What is the name of the city or town that you are reporting on?
Altos del Maria
Did you receive any cross-cultural training for your move abroad? If yes, was it before or after the move?
We visited this country prior to building our home here. Visiting and gleaning information regarding health care, taxing authorities, etc. should be considered prior to making the move.
Expats in Panama may get a free expat health insurance quote from our partner Allianz Care, whose plans ensure that you have access to quality healthcare whenever you need it. Allianz's flexible solutions allow you to tailor your cover to meet your needs and budget.
Get a Quote
Expats in Panama may get a free expat health insurance quote from our partner Allianz Care, a leader in international insurance for expatriates. Allianz's plans ensure that you have access to quality healthcare whenever you need it. Their flexible solutions allow you to tailor your cover to meet your needs and budget..
If they speak another language in your new country, do you speak the language? If yes, did you learn the language before you moved or while abroad? If no, are you planning to learn the language?
My spouse is much better with his language skills than am I. That said, get a phrase book and dig in.
Were you worried or concerned about culture shock before you moved abroad?
Not really. My biggest shock was my reaction to not being in a high pressured job situation any longer. In all honesty it took me about a year to stop running full tilt and learn to just relax.
Moving to Panama?
Get FREE quotes from up to 6 international movers from The Relocator. Save up to 50% on your move to Panama! The Relocator offers an easy and free service to receive quotes from renowned and certified movers worldwide. They only work with qualified moving companies. Over 500 movers worldwide have already joined their service to help you get the best price and service for your international move. Get your moving quotes.
How significant was the culture shock you experienced when you moved abroad?
Minor. As I stated earlier, we vacationed here for 10 years prior to building our home.
Expats often talk about going through the "stages of culture shock." Examples include the honeymoon phase, the irritation-to-anger stage, the rejection of the culture stage, and the cultural adjustment phase. Do you feel like you went through these or any other stages as you settled into the new culture?
My biggest adjustment was to living in a rural environment. No planes overhead, no street noises. I did have a time of it with our builder. Work ethic here is somewhat different than cities I have lived in.
What, if any, were some of the changes you noticed in yourself that might have been caused by culture shock? These might include things such as anger, depression, anxiety, increased eating or drinking, frustration, homesickness, etc.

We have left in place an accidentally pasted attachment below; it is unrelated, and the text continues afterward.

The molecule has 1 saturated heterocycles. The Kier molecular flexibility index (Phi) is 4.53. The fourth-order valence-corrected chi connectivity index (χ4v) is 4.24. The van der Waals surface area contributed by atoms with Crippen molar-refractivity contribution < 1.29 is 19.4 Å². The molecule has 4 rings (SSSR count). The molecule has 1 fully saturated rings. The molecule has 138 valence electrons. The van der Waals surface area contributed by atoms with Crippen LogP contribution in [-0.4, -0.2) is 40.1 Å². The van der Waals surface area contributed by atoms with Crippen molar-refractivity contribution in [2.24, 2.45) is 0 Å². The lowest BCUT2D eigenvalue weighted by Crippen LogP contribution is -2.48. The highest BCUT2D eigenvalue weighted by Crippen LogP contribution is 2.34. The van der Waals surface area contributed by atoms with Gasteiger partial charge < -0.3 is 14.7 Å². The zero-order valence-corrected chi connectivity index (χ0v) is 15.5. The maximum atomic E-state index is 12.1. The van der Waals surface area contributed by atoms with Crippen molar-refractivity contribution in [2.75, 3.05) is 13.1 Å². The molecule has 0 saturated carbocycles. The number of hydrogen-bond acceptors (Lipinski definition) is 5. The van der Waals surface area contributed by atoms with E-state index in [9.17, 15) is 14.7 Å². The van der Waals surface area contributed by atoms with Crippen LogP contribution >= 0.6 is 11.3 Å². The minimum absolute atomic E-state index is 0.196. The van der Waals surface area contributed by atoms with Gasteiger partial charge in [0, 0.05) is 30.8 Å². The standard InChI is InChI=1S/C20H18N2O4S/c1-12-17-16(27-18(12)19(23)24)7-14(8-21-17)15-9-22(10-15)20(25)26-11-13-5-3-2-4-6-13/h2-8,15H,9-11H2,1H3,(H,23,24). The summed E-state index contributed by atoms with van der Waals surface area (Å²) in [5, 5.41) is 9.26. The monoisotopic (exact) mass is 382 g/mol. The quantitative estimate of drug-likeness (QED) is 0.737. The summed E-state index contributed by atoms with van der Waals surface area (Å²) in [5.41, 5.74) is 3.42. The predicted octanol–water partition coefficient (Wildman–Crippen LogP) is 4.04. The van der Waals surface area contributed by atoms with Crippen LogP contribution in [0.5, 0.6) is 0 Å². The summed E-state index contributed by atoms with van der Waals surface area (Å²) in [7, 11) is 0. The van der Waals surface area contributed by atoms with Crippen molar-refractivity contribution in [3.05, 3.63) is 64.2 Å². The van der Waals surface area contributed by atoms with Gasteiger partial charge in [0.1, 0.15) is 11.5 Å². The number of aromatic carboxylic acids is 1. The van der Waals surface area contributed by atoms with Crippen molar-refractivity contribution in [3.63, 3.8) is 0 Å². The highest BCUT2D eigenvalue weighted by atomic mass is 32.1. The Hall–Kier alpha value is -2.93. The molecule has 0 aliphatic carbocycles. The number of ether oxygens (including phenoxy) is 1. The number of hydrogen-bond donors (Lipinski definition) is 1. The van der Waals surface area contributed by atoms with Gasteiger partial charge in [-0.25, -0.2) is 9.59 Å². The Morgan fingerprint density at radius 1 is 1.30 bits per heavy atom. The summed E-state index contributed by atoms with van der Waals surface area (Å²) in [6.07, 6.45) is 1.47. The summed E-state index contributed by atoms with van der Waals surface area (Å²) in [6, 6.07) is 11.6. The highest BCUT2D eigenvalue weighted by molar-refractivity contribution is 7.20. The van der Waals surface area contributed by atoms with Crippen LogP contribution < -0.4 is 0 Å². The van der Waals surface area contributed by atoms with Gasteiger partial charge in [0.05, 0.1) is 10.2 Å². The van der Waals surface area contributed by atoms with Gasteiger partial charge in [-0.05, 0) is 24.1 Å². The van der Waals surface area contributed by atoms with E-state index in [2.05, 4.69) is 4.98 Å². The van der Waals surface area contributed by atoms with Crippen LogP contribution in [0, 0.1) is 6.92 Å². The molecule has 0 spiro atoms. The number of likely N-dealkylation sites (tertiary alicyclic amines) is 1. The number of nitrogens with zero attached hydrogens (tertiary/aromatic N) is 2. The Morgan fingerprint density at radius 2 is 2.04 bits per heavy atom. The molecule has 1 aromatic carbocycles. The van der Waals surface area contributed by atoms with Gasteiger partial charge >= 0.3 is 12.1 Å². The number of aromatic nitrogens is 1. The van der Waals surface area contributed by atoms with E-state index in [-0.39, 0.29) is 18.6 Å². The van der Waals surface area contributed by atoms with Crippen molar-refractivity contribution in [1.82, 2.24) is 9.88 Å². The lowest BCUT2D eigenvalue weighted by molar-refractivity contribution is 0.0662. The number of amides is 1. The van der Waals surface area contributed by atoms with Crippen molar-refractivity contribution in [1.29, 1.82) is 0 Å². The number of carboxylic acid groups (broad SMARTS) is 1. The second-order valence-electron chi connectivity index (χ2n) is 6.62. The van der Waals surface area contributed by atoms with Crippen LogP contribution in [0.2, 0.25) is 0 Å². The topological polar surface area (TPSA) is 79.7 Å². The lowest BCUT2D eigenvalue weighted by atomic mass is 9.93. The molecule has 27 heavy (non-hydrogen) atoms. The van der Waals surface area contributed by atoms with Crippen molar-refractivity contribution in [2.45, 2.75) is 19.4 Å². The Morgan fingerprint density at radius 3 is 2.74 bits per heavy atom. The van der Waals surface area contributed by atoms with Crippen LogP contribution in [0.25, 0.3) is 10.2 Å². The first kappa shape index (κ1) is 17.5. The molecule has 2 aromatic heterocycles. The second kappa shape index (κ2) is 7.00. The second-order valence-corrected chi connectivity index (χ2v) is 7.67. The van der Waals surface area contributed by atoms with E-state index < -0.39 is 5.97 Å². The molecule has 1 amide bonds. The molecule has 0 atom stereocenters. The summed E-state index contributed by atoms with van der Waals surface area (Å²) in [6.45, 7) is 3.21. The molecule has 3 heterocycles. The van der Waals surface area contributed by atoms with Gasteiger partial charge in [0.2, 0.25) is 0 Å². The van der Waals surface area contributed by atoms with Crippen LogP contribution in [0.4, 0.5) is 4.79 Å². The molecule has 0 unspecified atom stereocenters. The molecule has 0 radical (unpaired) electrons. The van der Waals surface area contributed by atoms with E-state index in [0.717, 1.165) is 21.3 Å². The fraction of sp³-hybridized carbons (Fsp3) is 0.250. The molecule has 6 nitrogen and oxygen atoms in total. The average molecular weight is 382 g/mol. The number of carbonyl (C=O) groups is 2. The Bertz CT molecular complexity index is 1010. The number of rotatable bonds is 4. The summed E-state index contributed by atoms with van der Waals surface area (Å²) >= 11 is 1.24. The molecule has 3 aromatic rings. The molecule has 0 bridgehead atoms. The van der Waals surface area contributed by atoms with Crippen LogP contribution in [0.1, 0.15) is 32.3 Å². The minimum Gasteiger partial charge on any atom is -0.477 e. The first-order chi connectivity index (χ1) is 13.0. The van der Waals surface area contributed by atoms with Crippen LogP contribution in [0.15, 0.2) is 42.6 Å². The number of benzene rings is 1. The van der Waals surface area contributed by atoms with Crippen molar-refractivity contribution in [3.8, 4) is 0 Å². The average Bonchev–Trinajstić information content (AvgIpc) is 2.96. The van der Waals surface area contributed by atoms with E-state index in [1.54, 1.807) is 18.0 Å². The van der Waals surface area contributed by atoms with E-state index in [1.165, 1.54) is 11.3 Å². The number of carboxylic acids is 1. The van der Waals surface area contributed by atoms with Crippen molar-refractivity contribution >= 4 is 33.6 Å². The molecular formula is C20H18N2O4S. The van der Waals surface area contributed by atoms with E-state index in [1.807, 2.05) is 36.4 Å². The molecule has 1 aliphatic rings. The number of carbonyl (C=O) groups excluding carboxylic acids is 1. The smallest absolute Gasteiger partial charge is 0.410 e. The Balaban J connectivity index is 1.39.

I had extreme anger with the promises of a completed home by "X" date and the home being not being even remotely finished. If you plan to build, rent a place near and be available to the worksite daily.
What are some things you appreciate most about the new culture?
The open, friendly folks, not only the native persons but also the many, many newly acquired friends of all nationalities who have chosen Panama for their new home.
What are the most challenging aspects of the new culture?
Culture....hhmmmm. Disinterested sales personnel who seem to resent being at their post. Bright colors are welcome and plentyful. Another challenge is the general physical size of the locals...as it relates to finding clothing that fits. If you are female and larger than a size 8, good luck finding undergarments. For my husband and his size 12 narrow foot, murder finding shoes.
Did you "commit" any embarrassing or humorous cultural blunders? If you did and you'd like to share them, please do tell!
Giving our housekeeper and gardener a raise caused quite a stir amongst the neighbors. Inviting the "help" into the house and sharing the mid day meal was also considered a no-no. Having never had any sort of hired help, I didn't know the general practice of either not feeding or giving a sandwich to them to be eaten outdoors or in the garage. For the record, I still have lunch with them, cook some of their favorite American dishes and really enjoy their company. They help me with my "Spanglish" and I help them with their English.
Do you have any advice or thoughts about culture shock you would like to share?
Yes. The winds of summer blow all sorts of dirt and debris around. Since I live in a mountainous area that is relatively cool, we keep our windows and doors open. If you came from a climate that required constant heat and/or air conditioning with no outside air flow, get ready to man your brooms. That said, I would rather live in this paradise and dust and sweep a lot than out up with city noises, crime and the like.